This has been an exhausting week for all United Methodists who are following our General Conference. We are worn out. In the UMC, we have 3 General Rules that guide us and were given to us by our founder, John Wesley. 1) Do no harm. 2) Do good. 3) Stay in love with God. Harm has been done to our LGBTQIA+ siblings, and this is not acceptable. In the words of our baptismal vows, we must “resist evil, injustice, and oppression in whatever forms they may present themselves.” We have failed. We allowed evil to rear its ugly head in the way we talked to the “other” this week. Insults were thrown from all sides. This is not a good witness to our faith.

Many well-meaning people of faith have asked me what they can do to help. So I crafted this list to guide you, well-meaning person of faith in engaging with United Methodists, especially those who are grieving the actions of General Conference: Read more

two gold rings on top of a Bible

Sacramental Presence

two gold rings on top of a Bible

As a single person, I need to remember that–while officiating weddings–I am a billboard for the unexpected and unearned favor of our Lord and Maker.

There are a number of things that I like about being single. I like changing into my sweatpants as soon as I get home from work. I like eating spaghetti and not worrying about how inelegantly or noisily I slurp up the noodles. I like having my own bathroom; I’m not grossed out by the hair in the shower in the same way as I would be by the sight of someone else’s hair. I like having complete autonomy over what entertainment to consume. I was on a date once, and after dinner the man asked if I wanted to get coffee and continue to talk. I politely and swiftly declined – I realized that I would rather go home and watch a DVD by myself than have the date continue. It was clarifying to realize that I preferred my own company than his. I watched the DVD and went to bed, enjoying a full night’s rest under the warmth of all the covers. Solitude has its perks.

Nevertheless, when it comes to officiating weddings, I feel very much at the disadvantage. Who am I to counsel couples as they make this serious and binding commitment, one that I have never made? Recently, I did pre-marital counseling with a couple who were planning to get married in my church’s historic chapel. They seemed appreciative of our counseling sessions. I created space for them to reflect, I asked questions, and I closed each session with prayer. I did not try to pretend that I was drawing from vast personal experience in dating and relationships during the counseling sessions.

But, as I considered what to say during my wedding homily, I felt my singleness acutely. I felt like an imposter. I feared my advice would be of little worth. Mercifully, I saw my friend Peter a few days before the wedding. Peter was a Catholic priest for many years and he officiated hundreds of weddings as a single, celibate priest. I asked him what weddings were like for him and what kind of advice I could give to a couple about to be married when I was single myself. He replied, “Emily, you are a sacrament. It is not so much important what you say. They aren’t going to remember much of that. But they will remember that you were there with them, that you loved and gave yourself to them that day. That’s what’s important: the sacramental nature of your presence.” Read more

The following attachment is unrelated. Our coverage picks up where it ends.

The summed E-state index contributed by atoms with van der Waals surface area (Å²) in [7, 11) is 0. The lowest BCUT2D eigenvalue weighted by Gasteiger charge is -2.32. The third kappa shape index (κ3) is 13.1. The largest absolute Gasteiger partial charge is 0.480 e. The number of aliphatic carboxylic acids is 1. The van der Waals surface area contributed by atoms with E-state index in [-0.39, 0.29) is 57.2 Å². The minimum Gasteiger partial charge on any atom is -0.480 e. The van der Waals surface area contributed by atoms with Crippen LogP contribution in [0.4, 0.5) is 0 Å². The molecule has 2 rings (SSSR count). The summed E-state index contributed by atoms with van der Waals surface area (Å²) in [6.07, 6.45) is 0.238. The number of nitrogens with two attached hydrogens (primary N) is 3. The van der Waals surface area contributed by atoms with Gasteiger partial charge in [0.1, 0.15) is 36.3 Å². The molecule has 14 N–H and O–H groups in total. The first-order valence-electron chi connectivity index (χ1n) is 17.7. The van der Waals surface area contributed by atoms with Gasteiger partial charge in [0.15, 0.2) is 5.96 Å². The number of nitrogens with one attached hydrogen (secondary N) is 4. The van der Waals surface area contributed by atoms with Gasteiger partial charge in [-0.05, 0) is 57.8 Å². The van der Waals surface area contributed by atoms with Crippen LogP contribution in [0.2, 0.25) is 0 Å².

rainbow flag blowing in the wind

Speaking For Me

rainbow flag blowing in the wind“The issue.” That’s how we are often talked about by conservatives and progressives alike. To those who would like to purge The United Methodist Church of all of us queer folks, we are discussed not as real people in the church but as “the issue of homosexuality.” Then there are allies who are quick to point out that human sexuality is just the “presenting issue” as our denomination grapples with how we understand scripture, where the locus of power should rest, and the complex realities of a global church. While there is truth in that argument, that truth fails to dull the sting of dehumanization. Either way we are talked about as if we weren’t right here.

The United Methodist Church has been fighting about LGBTQIA+ inclusion/exclusion since 1972 when language was inserted into our book of polity that declared homosexuality incompatible with Christian teaching and then in 1984 that barred “self-avowed, practicing homosexuals” from being clergy. This antiquated language enacts not just exclusion but also erasure as those of us who identify as BTQIA+ but not as homosexual are left unclear whether we are even being talked about to begin with. I have heard allies defend themselves for only speaking out for gay and lesbian rights because our book of discipline only discriminates against homosexuality. And yet, United Methodist polity has reduced identity to action—sexual orientation to sex acts. Being bisexual will not protect me from charges filed if I decide to marry a woman nor will it protect me from the much more complete purge the so-called traditionalists would like to enact.